SACKVILLE, Richard I (by 1501-45/46), of Westhampnett, Suss.

Published in The History of Parliament: the House of Commons 1509-1558, ed. S.T. Bindoff, 1982
Available from Boydell and Brewer



Family and Education

b. by 1501, 2nd s. of Richard Sackville, and bro. of John I. educ. G. Inn. m. Agnes, da. of Thomas Thatcher of Westhampnett, 1da.1

Offices Held

Lent reader, G. Inn 1529.

Commr. subsidy, Suss. 1523, 1524; j.p. 1524-d.; steward, Arundel college, Arundel, Suss. by 1524-d.; high steward, Arundel castle 1536; steward, Suss. lands of William Fitzalan, 11th Earl of Arundel 1536.2


Richard Sackville was a lawyer. As a young man he assisted his father in estate management and county affairs, while his elder brother resided on the family estates in Essex. In 1522 he became an ‘ancient’ of Gray’s Inn and two years later he was named to the Sussex bench, on which he remained active until his death. He was closely associated with Thomas and William Fitzalan, 10th and 11th Earls of Arundel, from whom he received a succession of offices in their gift. His origin and connexions made him a natural choice for a seat in Parliament, and his election in 1529 was probably not his first, although the loss of names for preceding Parliaments leaves this in doubt. His return in 1529 may have been encouraged from another quarter, for through his brother’s marriage he was related to the Boleyns. He probably sat for Arundel again in the next Parliament, in June 1536, when the King asked for the return of the previous Members, and may have continued to do so in succeeding ones for which the names of the Members are lost. Nothing is known of his part in the proceedings of the House.3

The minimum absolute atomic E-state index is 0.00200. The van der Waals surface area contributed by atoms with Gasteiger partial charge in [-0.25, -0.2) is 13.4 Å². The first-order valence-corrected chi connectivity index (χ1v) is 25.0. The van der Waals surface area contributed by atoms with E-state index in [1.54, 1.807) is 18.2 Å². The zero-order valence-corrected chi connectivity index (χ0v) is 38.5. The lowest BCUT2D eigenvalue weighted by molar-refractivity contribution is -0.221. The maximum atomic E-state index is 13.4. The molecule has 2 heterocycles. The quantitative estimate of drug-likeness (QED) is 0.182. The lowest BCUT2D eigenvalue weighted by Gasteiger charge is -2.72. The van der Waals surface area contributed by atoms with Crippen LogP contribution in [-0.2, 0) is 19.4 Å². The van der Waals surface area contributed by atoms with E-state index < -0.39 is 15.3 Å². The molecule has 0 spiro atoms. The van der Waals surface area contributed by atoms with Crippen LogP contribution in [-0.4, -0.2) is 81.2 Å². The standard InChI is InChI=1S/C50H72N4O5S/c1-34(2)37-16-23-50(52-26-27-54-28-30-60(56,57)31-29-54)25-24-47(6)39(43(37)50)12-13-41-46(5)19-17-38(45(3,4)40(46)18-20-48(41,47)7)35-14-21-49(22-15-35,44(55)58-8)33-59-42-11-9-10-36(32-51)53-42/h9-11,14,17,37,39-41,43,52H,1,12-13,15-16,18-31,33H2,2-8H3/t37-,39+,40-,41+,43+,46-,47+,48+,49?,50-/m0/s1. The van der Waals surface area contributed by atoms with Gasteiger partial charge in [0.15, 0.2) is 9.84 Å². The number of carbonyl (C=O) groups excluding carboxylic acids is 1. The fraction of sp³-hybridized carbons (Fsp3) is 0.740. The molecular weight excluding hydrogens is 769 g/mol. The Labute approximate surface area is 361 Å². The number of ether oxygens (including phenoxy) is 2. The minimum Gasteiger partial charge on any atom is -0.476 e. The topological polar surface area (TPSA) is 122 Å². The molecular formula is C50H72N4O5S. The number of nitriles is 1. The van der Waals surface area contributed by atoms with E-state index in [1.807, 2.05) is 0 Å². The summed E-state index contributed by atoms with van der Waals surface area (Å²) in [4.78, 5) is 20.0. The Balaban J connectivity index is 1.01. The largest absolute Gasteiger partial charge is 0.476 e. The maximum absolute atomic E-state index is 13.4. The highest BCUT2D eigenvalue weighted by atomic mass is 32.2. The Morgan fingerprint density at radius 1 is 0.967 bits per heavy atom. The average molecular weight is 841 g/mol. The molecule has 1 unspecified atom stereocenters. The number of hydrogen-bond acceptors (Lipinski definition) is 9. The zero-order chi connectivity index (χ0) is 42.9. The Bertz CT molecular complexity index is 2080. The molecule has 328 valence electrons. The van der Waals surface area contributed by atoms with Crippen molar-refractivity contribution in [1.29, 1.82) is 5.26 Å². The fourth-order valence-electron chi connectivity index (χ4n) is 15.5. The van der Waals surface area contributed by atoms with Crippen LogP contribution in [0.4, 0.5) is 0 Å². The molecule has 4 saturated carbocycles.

In 1529 Sackville’s fellow-Member was another Fitzalan client, Thomas Prestall, with whom he was soon on bad terms. Early in the life of the Parliament he took Prestall to court in an attempt to break a lease of 600 acres of land which Prestall held from Arundel college. The master and fellows had made a lease to Sackville on the understanding that he would invalidate Prestall’s interest in the property. This he failed to do, and it was perhaps in an attempt to recoup his costs that he sold the valueless lease to Thomas Devenish, from whom it passed to a John Ledes who in 1549 was still seeking to establish its validity. In 1537 Sackville had lost a dispute with Devenish over property at Westhampnett which was leased from the Earl of Arundel and which may have been part of Devenish’s payment to him for the disputed college lease.4

Sackville was gradually eclipsed in local affairs by his more eminent nephew and namesake from whom he is not easy to distinguish in that context after 1540. He was still alive at the beginning of April 1545, but within a year he had been replaced as the 12th Earl of Arundel’s steward by Thomas Carpenter. Sackville was buried at Westhampnett, where a monument was erected to his memory. His widow married John Ledes, and it may have been at her instigation that Ledes took up the matter of the college lease against Prestall. Sackville died intestate and it was not until 1587 that administration of his goods was granted to Henry Shelley of Warminghurst, who had married his only child Elizabeth.5

Ref Volumes: 1509-1558

Author: R. J.W. Swales


  • 1. Date of birth estimated from first reference. Comber, Suss. Genealogies (Lewes), 286; D.G.C. Elwes, Castles and Manors of W. Suss. 110.
  • 2. LP Hen. VIII, iii-v; C1/1291/1.
  • 3. G. Inn Pension Bk. 498; LP Hen. VIII, xiii; C1/1292/1; E315/101, f. 55v.
  • 4. Req.2/17/65.
  • 5. LP Hen. VIII, ix-xix; Chichester corp., Recs. Three city cts. 1491-1537, ff. 41v-47v; L. Fleming, Pagham and Suss., 415; Comber, 286; Nairn and Pevsner, Suss. 373; W. Suss. RO, admins. B45v.